Grants or Gifts Relating to Women in Higher Education

Here is this week’s news of grants and gifts that may be of particular interest to women in higher education.

The Center for Women Entrepreneurs at Texas Woman’s University in Denton is launching the AssistHER grant program, which will provide one hundred, $10,000 grants to women-owned small businesses in Texas that have been impacted adversely by the coronavirus pandemic. To be eligible for the grants, businesses must be at least 51 percent owned by women, have a demonstrated need due directly to COVID-19, and be owned and operated in Texas. The program was developed by the center’s director, Shannon Mantaro, and the executive team at the university’s Jane Nelson Institute for Women’s Leadership. Mantaro holds a master’s degree in communications management from Syracuse University’s S.I. Newhouse School of Public Communications.

California State University, San Bernardino received a three-year, $1 million grant from the California Office of Planning and Research to increase diversity in chemistry. With over 100,000 students taking chemistry courses in California annually, the study is designed to directly improve outcomes for women and other underrepresented student populations pursuing STEM education by using culturally-responsive, technology-enabled learning to address factors known to disproportionately impact historically marginalized groups in STEM.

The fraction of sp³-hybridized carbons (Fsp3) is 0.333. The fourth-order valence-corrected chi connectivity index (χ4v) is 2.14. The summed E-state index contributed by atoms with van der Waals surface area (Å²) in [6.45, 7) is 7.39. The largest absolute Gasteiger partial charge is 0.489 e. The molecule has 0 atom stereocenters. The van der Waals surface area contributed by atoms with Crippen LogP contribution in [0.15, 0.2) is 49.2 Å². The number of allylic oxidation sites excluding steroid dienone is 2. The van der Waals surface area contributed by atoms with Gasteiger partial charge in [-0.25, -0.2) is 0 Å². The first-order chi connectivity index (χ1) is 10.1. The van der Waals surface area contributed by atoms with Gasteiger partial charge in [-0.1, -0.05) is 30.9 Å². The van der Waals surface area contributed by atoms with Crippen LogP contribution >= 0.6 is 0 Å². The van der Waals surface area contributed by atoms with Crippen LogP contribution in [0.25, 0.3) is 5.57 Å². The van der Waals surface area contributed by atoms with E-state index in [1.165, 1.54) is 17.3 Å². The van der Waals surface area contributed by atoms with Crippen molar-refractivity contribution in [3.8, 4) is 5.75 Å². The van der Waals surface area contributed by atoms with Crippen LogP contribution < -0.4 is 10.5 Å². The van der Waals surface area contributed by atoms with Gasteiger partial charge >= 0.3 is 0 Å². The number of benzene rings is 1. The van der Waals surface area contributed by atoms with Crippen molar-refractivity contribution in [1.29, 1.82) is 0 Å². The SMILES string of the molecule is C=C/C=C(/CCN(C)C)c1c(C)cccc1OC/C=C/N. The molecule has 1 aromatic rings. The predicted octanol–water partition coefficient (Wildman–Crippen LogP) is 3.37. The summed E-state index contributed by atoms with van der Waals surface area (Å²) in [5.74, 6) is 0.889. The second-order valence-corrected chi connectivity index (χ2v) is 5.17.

The School of Public Health at Rutgers University in New Jersey received a $4.1 million grant from the Patient Centered Outcomes Research Institute to study the effectiveness of mental health programs available to pregnant women across the United States suffering from depression. Perinatal depression, which strikes before and after childbirth, affects 1 in 7 women during pregnancy or within a year of birth. In the United States, less than 20 percent of pregnant and postpartum women who screen positive for depression seek psychiatric treatment before giving birth or follow-up care after the baby is born. The grant will study three different programs to determine best practices for improving access and quality of care for treating perinatal depression.

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